Novelspot Talks to Zumaya Publications
For those who aren't familiar with Zumaya Press, how would you define yourself?
Zumaya Publications was one of the first small presses to develop the digital business model. Although ebooks had been available from small publishers from 1996 on, it wasn’t until on-demand printing technology was developed that publishers could begin offering print books without the need to invest thousands of dollars in a print run.
For that reason, Zumaya could take a chance on authors and books the established publishers wouldn’t even look at. We could publish what we liked to read, and what other people told us they loved but could never find enough of.
When did it dawn upon you that you wanted to become a publisher?
It didn’t. I was taken on as an editor by the founders of the company in 2002, and at the end of the year they asked me to become a partner. In 2006, operations moved from Canada to Texas, and two years later my sister, niece and I bought the company outright.
As a writer, how do you manage to create a balance between writing and publishing? Are there conflicts and if so, how
do you resolve them?
Writing has taken a back seat to the publishing for the last five years or so, although I hope to be able to change that. In the meantime, I do keep my skills honed by doing reviews and working on nonfiction pieces.
What inspires you to write/publish?
I’ve loved books from the time I memorized the Little Golden Books my mother read to me and “read” them to my baby sister. It’s less a question of inspiration and more one of simply loving good stories that are well-written. With the publishing, it’s giving those stories a chance to find an audience, and with the writing it’s giving voice to all the people who live in my head.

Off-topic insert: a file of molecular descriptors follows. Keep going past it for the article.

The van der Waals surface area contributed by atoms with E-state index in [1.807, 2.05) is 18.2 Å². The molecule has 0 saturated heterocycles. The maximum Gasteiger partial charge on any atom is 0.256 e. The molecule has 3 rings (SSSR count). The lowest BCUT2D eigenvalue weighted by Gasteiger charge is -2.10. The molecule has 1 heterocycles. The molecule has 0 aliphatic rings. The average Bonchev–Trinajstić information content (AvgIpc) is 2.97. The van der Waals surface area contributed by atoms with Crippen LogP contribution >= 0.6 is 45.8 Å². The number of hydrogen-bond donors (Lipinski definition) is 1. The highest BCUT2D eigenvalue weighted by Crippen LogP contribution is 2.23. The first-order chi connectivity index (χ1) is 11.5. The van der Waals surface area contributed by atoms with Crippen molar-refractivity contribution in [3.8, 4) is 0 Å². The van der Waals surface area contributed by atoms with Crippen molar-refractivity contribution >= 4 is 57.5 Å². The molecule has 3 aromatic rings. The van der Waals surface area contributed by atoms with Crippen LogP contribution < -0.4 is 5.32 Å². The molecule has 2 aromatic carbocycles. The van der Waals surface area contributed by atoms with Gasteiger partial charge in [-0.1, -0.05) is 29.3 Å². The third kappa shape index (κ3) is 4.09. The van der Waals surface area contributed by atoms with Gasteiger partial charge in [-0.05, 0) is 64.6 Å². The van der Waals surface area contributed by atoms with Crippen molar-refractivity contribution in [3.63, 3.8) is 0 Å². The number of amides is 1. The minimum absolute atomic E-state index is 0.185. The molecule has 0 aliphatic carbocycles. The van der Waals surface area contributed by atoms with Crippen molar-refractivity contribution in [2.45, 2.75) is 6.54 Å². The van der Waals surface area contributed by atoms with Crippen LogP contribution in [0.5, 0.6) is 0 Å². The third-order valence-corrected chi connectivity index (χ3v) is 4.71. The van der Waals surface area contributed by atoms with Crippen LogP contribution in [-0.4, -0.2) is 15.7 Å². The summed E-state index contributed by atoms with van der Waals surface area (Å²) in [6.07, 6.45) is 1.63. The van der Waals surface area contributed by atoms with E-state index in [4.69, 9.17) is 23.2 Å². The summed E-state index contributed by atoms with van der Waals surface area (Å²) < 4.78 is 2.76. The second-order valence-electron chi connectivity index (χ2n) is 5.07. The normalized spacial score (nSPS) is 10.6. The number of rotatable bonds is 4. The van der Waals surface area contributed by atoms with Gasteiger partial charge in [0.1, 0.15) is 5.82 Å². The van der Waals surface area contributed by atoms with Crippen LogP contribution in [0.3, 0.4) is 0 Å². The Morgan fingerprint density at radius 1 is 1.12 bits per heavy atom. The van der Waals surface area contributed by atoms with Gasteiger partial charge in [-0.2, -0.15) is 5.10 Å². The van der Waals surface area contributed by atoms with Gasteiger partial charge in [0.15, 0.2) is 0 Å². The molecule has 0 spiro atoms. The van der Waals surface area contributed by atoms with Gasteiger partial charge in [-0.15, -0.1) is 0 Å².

Over the years, what would you say your vision of Zumaya Press has changed?
It hasn’t, really. The goal is still to provide authors with a path to readers, and readers the best experience of storytelling we can manage. We’ve expanded that to include illustrated and graphic novels, and we hope to launch the Zumaya Fabled Ink imprint in 2016. We wanted to support that goal in the most environmentally friendly manner we can, which is why we use on-demand printing (no waste of unsold copies) and don’t accept returns (cutting down on transportation/shipping). It means not having access to most bookstores, but if that’s the price of doing what we can for the planet, so be it.
Does a bad review affect your writing?
You can’t please everyone. Does it annoy me when a reviewer downgrades a book and gives no better reason than “I didn’t like it”? Of course. We can’t improve unless we know where improvement is needed. Do we lose sleep over it? No. In fact, I’d be more concerned about a book that, based on reviews, was apparently flawless, because that’s just not possible.
How would you advise your younger self?
Learn as much as you can about as much as you can. Read widely, even if the subject matter isn’t necessarily one that’s immediately interesting. Study people—look, listen, observe, and appreciate all the many unique creatures we are.
What would you define a true Zumaya Press author?
How do you define any author—someone who can tell a good story and has taken the time to learn how to do it effectively. Someone with enthusiasm not just for the writing but for what comes after, and a strong desire to share their stories with others.
Are you looking for any particular submissions at this time?
We’re always open for submissions in all imprints, although we would like to see more LGBTQ books, including YA and middle grade. We only publish a few new authors every year, and those who query us need to be aware it will be at least a year before their book comes out, if accepted.